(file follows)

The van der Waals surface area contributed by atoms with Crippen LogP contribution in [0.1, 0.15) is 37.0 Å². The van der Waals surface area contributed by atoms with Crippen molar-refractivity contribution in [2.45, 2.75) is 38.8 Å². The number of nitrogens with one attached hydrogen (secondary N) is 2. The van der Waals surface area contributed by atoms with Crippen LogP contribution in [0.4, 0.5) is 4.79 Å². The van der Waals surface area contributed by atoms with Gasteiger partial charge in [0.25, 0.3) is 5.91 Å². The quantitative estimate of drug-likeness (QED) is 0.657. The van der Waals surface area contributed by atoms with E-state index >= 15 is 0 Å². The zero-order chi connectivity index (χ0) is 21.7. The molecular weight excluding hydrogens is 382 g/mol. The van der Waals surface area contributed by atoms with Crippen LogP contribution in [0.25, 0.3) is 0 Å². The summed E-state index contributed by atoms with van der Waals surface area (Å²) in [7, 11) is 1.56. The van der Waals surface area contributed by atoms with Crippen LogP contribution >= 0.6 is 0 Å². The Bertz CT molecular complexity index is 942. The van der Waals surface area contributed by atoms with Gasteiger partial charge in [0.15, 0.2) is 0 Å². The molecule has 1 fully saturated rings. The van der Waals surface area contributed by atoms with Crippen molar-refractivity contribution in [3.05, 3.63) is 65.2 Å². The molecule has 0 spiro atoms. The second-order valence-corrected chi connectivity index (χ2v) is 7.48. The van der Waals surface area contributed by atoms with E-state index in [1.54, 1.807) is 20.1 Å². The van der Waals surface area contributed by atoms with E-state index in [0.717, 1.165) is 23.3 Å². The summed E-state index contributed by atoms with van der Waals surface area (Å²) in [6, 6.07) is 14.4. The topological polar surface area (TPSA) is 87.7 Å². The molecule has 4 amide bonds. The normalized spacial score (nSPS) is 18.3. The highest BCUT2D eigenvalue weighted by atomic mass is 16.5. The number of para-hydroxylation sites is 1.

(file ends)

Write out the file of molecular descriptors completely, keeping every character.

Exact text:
The van der Waals surface area contributed by atoms with Crippen LogP contribution in [0.1, 0.15) is 37.0 Å². The van der Waals surface area contributed by atoms with Crippen molar-refractivity contribution in [2.45, 2.75) is 38.8 Å². The number of nitrogens with one attached hydrogen (secondary N) is 2. The van der Waals surface area contributed by atoms with Crippen LogP contribution in [0.4, 0.5) is 4.79 Å². The van der Waals surface area contributed by atoms with Gasteiger partial charge in [0.25, 0.3) is 5.91 Å². The quantitative estimate of drug-likeness (QED) is 0.657. The van der Waals surface area contributed by atoms with E-state index >= 15 is 0 Å². The zero-order chi connectivity index (χ0) is 21.7. The molecular weight excluding hydrogens is 382 g/mol. The van der Waals surface area contributed by atoms with Crippen LogP contribution in [0.25, 0.3) is 0 Å². The summed E-state index contributed by atoms with van der Waals surface area (Å²) in [7, 11) is 1.56. The van der Waals surface area contributed by atoms with Crippen LogP contribution >= 0.6 is 0 Å². The Bertz CT molecular complexity index is 942. The van der Waals surface area contributed by atoms with Gasteiger partial charge in [0.15, 0.2) is 0 Å². The molecule has 1 fully saturated rings. The van der Waals surface area contributed by atoms with Crippen molar-refractivity contribution in [3.05, 3.63) is 65.2 Å². The molecule has 0 spiro atoms. The second-order valence-corrected chi connectivity index (χ2v) is 7.48. The van der Waals surface area contributed by atoms with E-state index in [1.54, 1.807) is 20.1 Å². The van der Waals surface area contributed by atoms with E-state index in [0.717, 1.165) is 23.3 Å². The summed E-state index contributed by atoms with van der Waals surface area (Å²) in [6, 6.07) is 14.4. The topological polar surface area (TPSA) is 87.7 Å². The molecule has 4 amide bonds. The normalized spacial score (nSPS) is 18.3. The highest BCUT2D eigenvalue weighted by atomic mass is 16.5. The number of para-hydroxylation sites is 1.